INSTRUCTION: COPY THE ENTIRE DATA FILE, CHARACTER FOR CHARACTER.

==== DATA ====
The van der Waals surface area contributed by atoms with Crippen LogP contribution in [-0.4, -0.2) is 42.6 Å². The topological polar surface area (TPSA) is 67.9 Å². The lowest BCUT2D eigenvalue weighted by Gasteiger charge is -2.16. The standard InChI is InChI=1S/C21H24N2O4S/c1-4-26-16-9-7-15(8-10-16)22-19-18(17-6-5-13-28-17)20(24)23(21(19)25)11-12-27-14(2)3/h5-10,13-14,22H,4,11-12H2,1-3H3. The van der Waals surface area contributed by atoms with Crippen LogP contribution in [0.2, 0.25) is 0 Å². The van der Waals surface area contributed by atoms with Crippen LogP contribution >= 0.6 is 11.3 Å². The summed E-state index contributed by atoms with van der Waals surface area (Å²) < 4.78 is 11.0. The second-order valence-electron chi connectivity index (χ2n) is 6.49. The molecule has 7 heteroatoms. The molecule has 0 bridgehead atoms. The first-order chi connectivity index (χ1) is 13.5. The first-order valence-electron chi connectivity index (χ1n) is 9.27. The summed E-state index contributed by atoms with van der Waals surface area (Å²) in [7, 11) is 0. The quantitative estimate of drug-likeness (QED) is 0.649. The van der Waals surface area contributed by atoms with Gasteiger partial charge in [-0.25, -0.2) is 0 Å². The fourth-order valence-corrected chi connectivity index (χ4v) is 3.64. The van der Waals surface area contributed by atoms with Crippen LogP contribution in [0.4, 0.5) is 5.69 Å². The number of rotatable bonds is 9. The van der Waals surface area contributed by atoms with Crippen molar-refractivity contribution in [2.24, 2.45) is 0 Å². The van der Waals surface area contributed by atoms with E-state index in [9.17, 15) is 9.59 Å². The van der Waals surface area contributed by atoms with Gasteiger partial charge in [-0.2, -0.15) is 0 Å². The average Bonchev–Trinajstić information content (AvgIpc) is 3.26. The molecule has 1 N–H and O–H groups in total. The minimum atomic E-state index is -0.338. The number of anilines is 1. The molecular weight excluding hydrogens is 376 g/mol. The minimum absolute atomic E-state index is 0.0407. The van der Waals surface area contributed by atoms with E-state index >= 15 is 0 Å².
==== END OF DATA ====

The van der Waals surface area contributed by atoms with Crippen LogP contribution in [-0.4, -0.2) is 42.6 Å². The topological polar surface area (TPSA) is 67.9 Å². The lowest BCUT2D eigenvalue weighted by Gasteiger charge is -2.16. The standard InChI is InChI=1S/C21H24N2O4S/c1-4-26-16-9-7-15(8-10-16)22-19-18(17-6-5-13-28-17)20(24)23(21(19)25)11-12-27-14(2)3/h5-10,13-14,22H,4,11-12H2,1-3H3. The van der Waals surface area contributed by atoms with Crippen LogP contribution in [0.2, 0.25) is 0 Å². The van der Waals surface area contributed by atoms with Crippen LogP contribution >= 0.6 is 11.3 Å². The summed E-state index contributed by atoms with van der Waals surface area (Å²) < 4.78 is 11.0. The second-order valence-electron chi connectivity index (χ2n) is 6.49. The molecule has 7 heteroatoms. The molecule has 0 bridgehead atoms. The first-order chi connectivity index (χ1) is 13.5. The first-order valence-electron chi connectivity index (χ1n) is 9.27. The summed E-state index contributed by atoms with van der Waals surface area (Å²) in [7, 11) is 0. The quantitative estimate of drug-likeness (QED) is 0.649. The van der Waals surface area contributed by atoms with Gasteiger partial charge in [-0.25, -0.2) is 0 Å². The fourth-order valence-corrected chi connectivity index (χ4v) is 3.64. The van der Waals surface area contributed by atoms with Crippen LogP contribution in [0.4, 0.5) is 5.69 Å². The number of rotatable bonds is 9. The van der Waals surface area contributed by atoms with Crippen molar-refractivity contribution in [2.24, 2.45) is 0 Å². The van der Waals surface area contributed by atoms with E-state index in [9.17, 15) is 9.59 Å². The van der Waals surface area contributed by atoms with Gasteiger partial charge in [-0.2, -0.15) is 0 Å². The average Bonchev–Trinajstić information content (AvgIpc) is 3.26. The molecule has 1 N–H and O–H groups in total. The minimum atomic E-state index is -0.338. The number of anilines is 1. The molecular weight excluding hydrogens is 376 g/mol. The minimum absolute atomic E-state index is 0.0407. The van der Waals surface area contributed by atoms with E-state index >= 15 is 0 Å².